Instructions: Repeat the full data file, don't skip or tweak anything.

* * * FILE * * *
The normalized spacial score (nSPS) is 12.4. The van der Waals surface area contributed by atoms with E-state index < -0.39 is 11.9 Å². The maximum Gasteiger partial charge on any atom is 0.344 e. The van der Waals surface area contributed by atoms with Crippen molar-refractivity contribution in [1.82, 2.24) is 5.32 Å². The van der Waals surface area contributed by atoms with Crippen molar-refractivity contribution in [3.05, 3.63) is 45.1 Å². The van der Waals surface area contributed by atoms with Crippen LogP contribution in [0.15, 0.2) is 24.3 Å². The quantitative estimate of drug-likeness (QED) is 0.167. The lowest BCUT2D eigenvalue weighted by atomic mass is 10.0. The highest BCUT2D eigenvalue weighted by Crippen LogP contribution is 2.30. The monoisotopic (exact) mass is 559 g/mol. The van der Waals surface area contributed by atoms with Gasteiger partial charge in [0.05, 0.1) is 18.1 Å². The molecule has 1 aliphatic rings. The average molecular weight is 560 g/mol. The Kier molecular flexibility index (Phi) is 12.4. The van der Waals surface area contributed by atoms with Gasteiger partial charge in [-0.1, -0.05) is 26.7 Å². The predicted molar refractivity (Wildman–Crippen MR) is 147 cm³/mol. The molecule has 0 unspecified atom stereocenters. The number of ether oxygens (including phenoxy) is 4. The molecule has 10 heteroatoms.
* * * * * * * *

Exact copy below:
The normalized spacial score (nSPS) is 12.4. The van der Waals surface area contributed by atoms with E-state index < -0.39 is 11.9 Å². The maximum Gasteiger partial charge on any atom is 0.344 e. The van der Waals surface area contributed by atoms with Crippen molar-refractivity contribution in [1.82, 2.24) is 5.32 Å². The van der Waals surface area contributed by atoms with Crippen molar-refractivity contribution in [3.05, 3.63) is 45.1 Å². The van der Waals surface area contributed by atoms with Crippen LogP contribution in [0.15, 0.2) is 24.3 Å². The quantitative estimate of drug-likeness (QED) is 0.167. The lowest BCUT2D eigenvalue weighted by atomic mass is 10.0. The highest BCUT2D eigenvalue weighted by Crippen LogP contribution is 2.30. The monoisotopic (exact) mass is 559 g/mol. The van der Waals surface area contributed by atoms with Gasteiger partial charge in [0.05, 0.1) is 18.1 Å². The molecule has 1 aliphatic rings. The average molecular weight is 560 g/mol. The Kier molecular flexibility index (Phi) is 12.4. The van der Waals surface area contributed by atoms with Gasteiger partial charge in [-0.1, -0.05) is 26.7 Å². The predicted molar refractivity (Wildman–Crippen MR) is 147 cm³/mol. The molecule has 0 unspecified atom stereocenters. The number of ether oxygens (including phenoxy) is 4. The molecule has 10 heteroatoms.